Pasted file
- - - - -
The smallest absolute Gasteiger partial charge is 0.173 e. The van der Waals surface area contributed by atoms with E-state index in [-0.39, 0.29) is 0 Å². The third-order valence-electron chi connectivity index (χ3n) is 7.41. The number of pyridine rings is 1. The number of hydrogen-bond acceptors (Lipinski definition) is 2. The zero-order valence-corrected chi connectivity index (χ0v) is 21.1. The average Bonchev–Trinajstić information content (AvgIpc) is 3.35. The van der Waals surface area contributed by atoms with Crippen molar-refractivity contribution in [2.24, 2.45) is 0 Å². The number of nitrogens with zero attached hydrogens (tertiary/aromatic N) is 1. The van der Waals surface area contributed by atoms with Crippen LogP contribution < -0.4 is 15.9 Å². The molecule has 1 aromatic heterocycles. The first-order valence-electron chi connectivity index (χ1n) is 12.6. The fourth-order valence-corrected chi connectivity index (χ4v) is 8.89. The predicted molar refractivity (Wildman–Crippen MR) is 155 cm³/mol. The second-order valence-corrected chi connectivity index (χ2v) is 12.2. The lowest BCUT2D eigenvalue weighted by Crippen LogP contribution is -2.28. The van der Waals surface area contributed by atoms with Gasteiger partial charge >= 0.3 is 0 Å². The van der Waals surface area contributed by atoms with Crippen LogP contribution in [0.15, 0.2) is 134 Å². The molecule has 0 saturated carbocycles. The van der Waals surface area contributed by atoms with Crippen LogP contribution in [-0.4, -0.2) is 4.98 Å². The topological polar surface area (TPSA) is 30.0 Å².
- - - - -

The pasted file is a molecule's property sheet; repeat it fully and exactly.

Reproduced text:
The smallest absolute Gasteiger partial charge is 0.173 e. The van der Waals surface area contributed by atoms with E-state index in [-0.39, 0.29) is 0 Å². The third-order valence-electron chi connectivity index (χ3n) is 7.41. The number of pyridine rings is 1. The number of hydrogen-bond acceptors (Lipinski definition) is 2. The zero-order valence-corrected chi connectivity index (χ0v) is 21.1. The average Bonchev–Trinajstić information content (AvgIpc) is 3.35. The van der Waals surface area contributed by atoms with Crippen molar-refractivity contribution in [2.24, 2.45) is 0 Å². The number of nitrogens with zero attached hydrogens (tertiary/aromatic N) is 1. The van der Waals surface area contributed by atoms with Crippen LogP contribution < -0.4 is 15.9 Å². The molecule has 1 aromatic heterocycles. The first-order valence-electron chi connectivity index (χ1n) is 12.6. The fourth-order valence-corrected chi connectivity index (χ4v) is 8.89. The predicted molar refractivity (Wildman–Crippen MR) is 155 cm³/mol. The second-order valence-corrected chi connectivity index (χ2v) is 12.2. The lowest BCUT2D eigenvalue weighted by Crippen LogP contribution is -2.28. The van der Waals surface area contributed by atoms with Gasteiger partial charge >= 0.3 is 0 Å². The van der Waals surface area contributed by atoms with Crippen LogP contribution in [0.15, 0.2) is 134 Å². The molecule has 0 saturated carbocycles. The van der Waals surface area contributed by atoms with Crippen LogP contribution in [-0.4, -0.2) is 4.98 Å². The topological polar surface area (TPSA) is 30.0 Å².